I continue on managing my bees during these cold months.  When a colony goes broodless, I  take a mite-population sampling and determine whether mite levels warrant treatment with an oxalic acid dribble.  If mite popluation levels do not warrant treatment and the colony has enough food reserves, I leave the bees alone in order to let Mother Nature select  the survivors for me.  Breeding beestock that is able to coexist with the parasitic varroa-mite is an ongoing goal of mine.

I apologize about the incredibly long gap between this and my last blog post.  I will be more frequent about it this year.

Thanks for reading!

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The Inevitable Catch-Up Post

September 25, 2013

When I was first arrived back to California in January 2013 I debated between honeybee farming and a "conventional job" for my vocation.  Needing answers, I questioned other beekeepers about their yearly work cycle, especially those living in California.

"Oh God, it is busy," they said, "during the spring and summer rushes, you won't have time to eat! Plants during a good Californian spring will gush out nectar and swarm catching will keep you on your toes.  Then in summer the bees put on honey.  It is manic, but things slow down around August."

Now, after a season of beehive equipment building, lots and lots of information gathering, and many, many hours in the bee-yard I feel certain that Apiculture is my vocational calling.  Knowing this, I am currently in the process of establishing Hercules Bees as a legitimate business.  Needing resources (site locations and money) to continue to grow my operation to meet the needs of my bees, I ran a Kickstarter crowdfunding campaign in August which, thankfully, was successful.

Check out this Kickstarter link to see much of my recent activity
If you check out updates section and scroll down, you will find a technical video of an common apiary task during summer and fall: taking a mite infestation count to assess the the amount of disease inside of a bee colony.

Myself and the Council of the Hercules Community Garden are currently engaging with the City of Hercules to satisfy the legal obstacles of establishing urban beekeeping at the garden site.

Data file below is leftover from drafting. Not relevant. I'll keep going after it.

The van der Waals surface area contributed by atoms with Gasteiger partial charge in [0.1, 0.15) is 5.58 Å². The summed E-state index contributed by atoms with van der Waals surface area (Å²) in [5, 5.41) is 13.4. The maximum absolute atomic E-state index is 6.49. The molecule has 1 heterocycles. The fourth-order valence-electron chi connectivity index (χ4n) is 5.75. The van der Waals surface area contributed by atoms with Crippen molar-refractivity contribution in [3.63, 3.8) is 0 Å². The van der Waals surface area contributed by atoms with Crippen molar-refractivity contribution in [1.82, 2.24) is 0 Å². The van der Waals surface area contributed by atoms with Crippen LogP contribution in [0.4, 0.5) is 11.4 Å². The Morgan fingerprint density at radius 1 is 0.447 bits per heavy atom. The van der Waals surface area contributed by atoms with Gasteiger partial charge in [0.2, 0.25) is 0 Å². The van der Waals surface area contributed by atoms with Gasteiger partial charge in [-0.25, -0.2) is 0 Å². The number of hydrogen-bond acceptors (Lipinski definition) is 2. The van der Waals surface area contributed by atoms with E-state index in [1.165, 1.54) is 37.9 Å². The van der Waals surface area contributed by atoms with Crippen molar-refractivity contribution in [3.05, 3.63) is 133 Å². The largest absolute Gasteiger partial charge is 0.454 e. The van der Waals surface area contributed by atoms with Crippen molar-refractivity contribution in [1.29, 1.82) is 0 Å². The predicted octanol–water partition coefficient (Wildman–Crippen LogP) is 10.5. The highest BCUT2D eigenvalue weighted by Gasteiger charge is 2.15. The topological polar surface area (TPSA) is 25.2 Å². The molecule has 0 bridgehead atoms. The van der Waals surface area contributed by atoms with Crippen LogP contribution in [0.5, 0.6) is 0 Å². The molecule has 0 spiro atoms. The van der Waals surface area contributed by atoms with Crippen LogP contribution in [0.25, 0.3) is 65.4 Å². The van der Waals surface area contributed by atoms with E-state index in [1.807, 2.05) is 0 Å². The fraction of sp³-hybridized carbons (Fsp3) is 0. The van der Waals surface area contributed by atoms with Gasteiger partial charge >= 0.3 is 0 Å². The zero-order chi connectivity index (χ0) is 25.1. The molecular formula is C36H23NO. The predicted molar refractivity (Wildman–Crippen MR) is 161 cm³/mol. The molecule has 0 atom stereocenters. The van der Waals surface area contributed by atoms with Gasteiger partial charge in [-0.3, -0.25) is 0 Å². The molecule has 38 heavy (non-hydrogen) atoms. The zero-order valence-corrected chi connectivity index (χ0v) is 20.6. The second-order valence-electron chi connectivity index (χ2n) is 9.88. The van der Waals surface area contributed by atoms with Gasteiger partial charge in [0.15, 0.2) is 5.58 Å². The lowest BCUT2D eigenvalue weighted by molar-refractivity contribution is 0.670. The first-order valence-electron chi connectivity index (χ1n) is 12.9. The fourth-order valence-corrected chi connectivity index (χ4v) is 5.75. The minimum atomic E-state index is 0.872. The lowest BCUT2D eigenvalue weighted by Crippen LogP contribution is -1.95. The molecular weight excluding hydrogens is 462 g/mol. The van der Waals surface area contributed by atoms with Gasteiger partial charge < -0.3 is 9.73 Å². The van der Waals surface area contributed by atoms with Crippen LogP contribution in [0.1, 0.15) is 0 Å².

Meanwhile, I have begun my top-bar beehive construction with the funds provided by the Kickstarter Campaign.

This picture from earlier in September shows the first end pieces that I have cut for a beehive style that I will be mass producing this winter.  Construction of these hives is well underway  It is my goal to increase to the around 50 number of bee colonies in 2014.  I will house these colonies in 1',2', and 4' beehives as they grow in size.

So Scott, how are your bees this year?

My beestock has done well this year.  My bees have contended with a record-length dry season in 2013, building their nests and raising their generations with adequate nutrition to fight off disease and keep parasitic mite levels under control.  I am happy with the wealth of genetic variation that I have among my stock. My bees come from swarms and splits that have open mated in San Rafael, Oakland, San Francisco, Richmond, Hercules, Concord, and Walnut Creek localities, along with three colonies from commercial breeders.  I see bees showing traits from Italian, Carniolan, Russian, and mellifera (feral) subspecies among my hives.  Some individual colonies exemplify really great vigor while keeping up acceptable hygienic standards.  I am confident that most will survive the late-fall and winter stresses of coastal California and emerge strong in 2014.

Great, but, have they made honey?  Well, yes, but not yet enough for me to harvest.  I have transferred any surplus that strong hives have made  among my weaker or slower hives to equalize them.  Apis mellifera, the honeybee devotes much energy to building their nest, and it takes a lot of honey for them to produce enough beeswax to build their comb (8+ pounds of honey metabolized for every pound of wax made).  Thus, for managed hives, a general rule is that honey harvests during the second year of a hive's existence increases significantly.  If weather blesses us in winter and spring, I will be able to pull the first honey from my hives in late Spring, 2014.

That's it for now on the updates.  Stay tuned -- the next post will cover the developments of stationing Hercules Bees Beehives within the Hercules Community Garden and include a lot more pictures!

PS.  A few months ago, Time Magazine ran a very thoughtful cover story upon the current state of our favorite insect.  Check here if you haven't read the article and catch up upon how honeybees play a vital role in solving production crises for the industrialized food systems in America and Europe.